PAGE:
Same platform, different disinformation campaign. Newley Purnell reports:
Anti-vaccine misinformation, some of it from social media posts in the West, is spreading in India on WhatsApp, undermining efforts to root out measles and rubella in a country where tens of thousands of people are struck by the diseases each year.
Dozens of schools in Mumbai have refused to allow health officials to carry out vaccinations in recent months, largely because of rumors shared on Facebook’s popular messaging app about the supposed dangers.
Masood Farivar reports that Russia is welcoming white nationalists onto its largest social network with open arms:
For white nationalists banned from Facebook, VK, based in St. Petersburg, has become a favorite destination. Its laissez faire policy allows them to post hate-filled memes, praise Hitler, rail at immigrants and Jews, and doxx — publish private information about their enemies.
Lulu Yilun Chen and Yoolim Lee write about China’s “stunning ideological coup” — persuading other nations to adopt its vision of a highly restrictive internet purpose-built for surveillance of its citizens:
The more free-wheeling Silicon Valley model once seemed unquestionably the best approach, with stars from Google to Facebook to vouch for its superiority. Now, a re-molding of the internet into a tightly controlled and scrubbed sphere in China’s image is taking place from Russia to India. Yet it’s Southeast Asia that’s the economic and geopolitical linchpin to Chinese ambitions and where U.S.-Chinese tensions will come to a head: a region home to more than half a billion people whose internet economy is expected to triple to $240 billion by 2025.
“For authoritarian countries in general, the idea of the state being able to wall off to some extent its internet is deeply appealing,” said Howard French, author of “Everything Under the Heavens: How the Past Helps Shape China’s Push for Global Power. “This is about the regimes’ survival in an authoritarian situation. So that’s why they like to do this. They want to be able to insulate themselves against shocks.”
Good for TikTok for trying to get in front of its inevitable evolution into a fake-news distributor. Aria Thaker reports:
TikTok, owned by Chinese tech unicorn Bytedance, recently began displaying a public-service announcement (PSA) to its users when they search for some politically relevant hashtags. The hashtags Quartz found that are shown with the PSA are the names of prominent politicians or political organisations, including “bjp,” “narendramodi,” “rss,” and “rahulgandhi,” among others. This coincides with the start yesterday (April 11) of India’s parliamentary election, which will take place in seven phases over six weeks.
“In light of upcoming elections, we request you to continue using TikTok in a responsible way,” the PSA reads. “Please do not upload or share any unlawful content on TikTok. Guard against fake news by always referring to verified news sources.”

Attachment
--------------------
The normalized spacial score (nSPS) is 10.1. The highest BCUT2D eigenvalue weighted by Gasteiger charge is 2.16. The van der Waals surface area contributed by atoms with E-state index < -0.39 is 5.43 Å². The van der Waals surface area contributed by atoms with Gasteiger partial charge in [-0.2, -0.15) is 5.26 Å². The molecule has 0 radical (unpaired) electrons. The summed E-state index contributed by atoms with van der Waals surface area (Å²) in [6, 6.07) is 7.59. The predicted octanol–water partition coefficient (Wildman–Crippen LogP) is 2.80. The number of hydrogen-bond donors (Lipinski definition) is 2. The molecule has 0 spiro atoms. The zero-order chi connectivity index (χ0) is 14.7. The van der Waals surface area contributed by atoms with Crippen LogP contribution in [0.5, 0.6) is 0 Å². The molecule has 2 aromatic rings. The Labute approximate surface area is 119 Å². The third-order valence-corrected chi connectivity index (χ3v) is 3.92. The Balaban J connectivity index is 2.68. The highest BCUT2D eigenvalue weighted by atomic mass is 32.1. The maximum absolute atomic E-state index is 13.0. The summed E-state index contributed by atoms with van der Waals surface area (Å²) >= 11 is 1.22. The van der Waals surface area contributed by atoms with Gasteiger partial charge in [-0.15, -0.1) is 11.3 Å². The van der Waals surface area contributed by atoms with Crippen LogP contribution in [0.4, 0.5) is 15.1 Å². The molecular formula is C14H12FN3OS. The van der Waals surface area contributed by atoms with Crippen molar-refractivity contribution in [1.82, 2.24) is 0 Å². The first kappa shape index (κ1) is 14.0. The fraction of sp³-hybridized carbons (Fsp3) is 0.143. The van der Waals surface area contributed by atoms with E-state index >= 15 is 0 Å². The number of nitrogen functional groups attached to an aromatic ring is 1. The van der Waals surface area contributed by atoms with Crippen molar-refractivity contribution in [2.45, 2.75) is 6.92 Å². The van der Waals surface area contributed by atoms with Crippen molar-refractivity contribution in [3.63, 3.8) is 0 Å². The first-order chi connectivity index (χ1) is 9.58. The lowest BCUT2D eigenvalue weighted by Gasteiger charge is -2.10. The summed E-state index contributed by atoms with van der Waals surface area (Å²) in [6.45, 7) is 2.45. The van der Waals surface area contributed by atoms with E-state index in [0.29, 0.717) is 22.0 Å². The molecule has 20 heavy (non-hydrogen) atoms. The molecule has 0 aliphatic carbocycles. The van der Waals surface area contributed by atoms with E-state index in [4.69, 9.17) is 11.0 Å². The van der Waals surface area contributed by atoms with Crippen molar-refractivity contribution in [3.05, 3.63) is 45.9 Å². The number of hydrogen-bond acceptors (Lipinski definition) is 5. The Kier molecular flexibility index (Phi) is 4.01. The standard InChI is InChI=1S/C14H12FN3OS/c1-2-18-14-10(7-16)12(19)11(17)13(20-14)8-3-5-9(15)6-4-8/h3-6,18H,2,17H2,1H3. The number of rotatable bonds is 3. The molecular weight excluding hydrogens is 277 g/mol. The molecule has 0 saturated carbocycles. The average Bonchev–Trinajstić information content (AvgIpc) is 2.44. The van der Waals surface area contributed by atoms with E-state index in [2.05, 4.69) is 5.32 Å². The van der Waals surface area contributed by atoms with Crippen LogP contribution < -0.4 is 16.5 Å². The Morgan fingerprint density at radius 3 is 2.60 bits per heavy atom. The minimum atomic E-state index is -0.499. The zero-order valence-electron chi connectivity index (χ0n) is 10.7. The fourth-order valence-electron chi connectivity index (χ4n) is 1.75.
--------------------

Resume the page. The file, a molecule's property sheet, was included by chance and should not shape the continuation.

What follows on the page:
The Speaker of the House tells Kara Swisher that regulations are coming:
Pelosi said Silicon Valley is abusing the privilege of section 230 of the Communications Decency Act, which says that internet companies are not responsible for what is posted on their platforms.
“230 is a gift to them, and I don’t think they are treating it with the respect that they should,” she said. “And so I think that that could be a question mark and in jeopardy…. For the privilege of 230, there has to be a bigger sense of responsibility on it, and it is not out of the question that that could be removed.”
Overzealous copyright lawyers at Starz led to a bunch of tweets being disappeared over the weekend. Starz apologized on Monday, Janko Roettgers reports:
Facing a backlash over overzealous copyright enforcement, Starz issued an apology for inadvertently taking down tweets to articles about TV show piracy Monday. The TV network said in a statement that recently incurred a security breach that resulted in screener episodes leaking, which prompted the company to hire a third party for copyright enforcement.
“The techniques and technologies employed in these efforts are not always perfect, and as such it appears that in this case, some posts were inadvertently caught up in the sweep that may fall outside the DMCA guidelines,” the network said in a statement.
Sure, why not:
Democratic presidential candidate Andrew Yang has unveiled a 3D hologram that he intends to use to remotely campaign in key battlegrounds states. Yang revealed the hologram during a segment on TMZ Live on Wednesday.
Good. From Jessica Guynn:
Alford would be the first African-American woman and second African-American to join the board of the social media giant. Her nomination at the company’s annual meeting on May 30 would mark a major step in diversifying its nine-member board.
Lotta outages at Facebook-owned properties this year!
Extremely funny, from Rob Price:
Facebook said it accidentally hid bizarre and “inappropriate” messages inside “tens of thousands” of virtual-reality controllers, including “Big Brother is Watching” and “The Masons Were Here.”